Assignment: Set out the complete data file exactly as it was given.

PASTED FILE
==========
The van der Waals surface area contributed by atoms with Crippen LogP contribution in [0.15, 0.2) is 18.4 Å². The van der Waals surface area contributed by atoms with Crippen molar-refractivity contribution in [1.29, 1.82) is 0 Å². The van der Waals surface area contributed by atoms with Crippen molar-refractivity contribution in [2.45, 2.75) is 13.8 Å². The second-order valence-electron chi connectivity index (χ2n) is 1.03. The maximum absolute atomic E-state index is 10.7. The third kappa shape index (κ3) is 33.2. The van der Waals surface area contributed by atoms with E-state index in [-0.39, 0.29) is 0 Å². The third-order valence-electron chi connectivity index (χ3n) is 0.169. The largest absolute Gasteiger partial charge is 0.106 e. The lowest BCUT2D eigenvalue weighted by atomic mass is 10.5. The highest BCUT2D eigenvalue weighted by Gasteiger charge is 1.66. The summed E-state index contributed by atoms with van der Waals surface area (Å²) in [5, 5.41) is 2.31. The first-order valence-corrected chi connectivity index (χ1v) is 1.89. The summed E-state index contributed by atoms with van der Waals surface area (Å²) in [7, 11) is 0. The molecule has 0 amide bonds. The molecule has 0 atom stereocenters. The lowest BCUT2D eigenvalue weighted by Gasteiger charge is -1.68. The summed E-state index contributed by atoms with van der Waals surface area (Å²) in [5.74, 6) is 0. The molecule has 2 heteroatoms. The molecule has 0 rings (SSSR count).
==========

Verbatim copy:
The van der Waals surface area contributed by atoms with Crippen LogP contribution in [0.15, 0.2) is 18.4 Å². The van der Waals surface area contributed by atoms with Crippen molar-refractivity contribution in [1.29, 1.82) is 0 Å². The van der Waals surface area contributed by atoms with Crippen molar-refractivity contribution in [2.45, 2.75) is 13.8 Å². The second-order valence-electron chi connectivity index (χ2n) is 1.03. The maximum absolute atomic E-state index is 10.7. The third kappa shape index (κ3) is 33.2. The van der Waals surface area contributed by atoms with E-state index in [-0.39, 0.29) is 0 Å². The third-order valence-electron chi connectivity index (χ3n) is 0.169. The largest absolute Gasteiger partial charge is 0.106 e. The lowest BCUT2D eigenvalue weighted by atomic mass is 10.5. The highest BCUT2D eigenvalue weighted by Gasteiger charge is 1.66. The summed E-state index contributed by atoms with van der Waals surface area (Å²) in [5, 5.41) is 2.31. The first-order valence-corrected chi connectivity index (χ1v) is 1.89. The summed E-state index contributed by atoms with van der Waals surface area (Å²) in [7, 11) is 0. The molecule has 0 amide bonds. The molecule has 0 atom stereocenters. The lowest BCUT2D eigenvalue weighted by Gasteiger charge is -1.68. The summed E-state index contributed by atoms with van der Waals surface area (Å²) in [5.74, 6) is 0. The molecule has 2 heteroatoms. The molecule has 0 rings (SSSR count).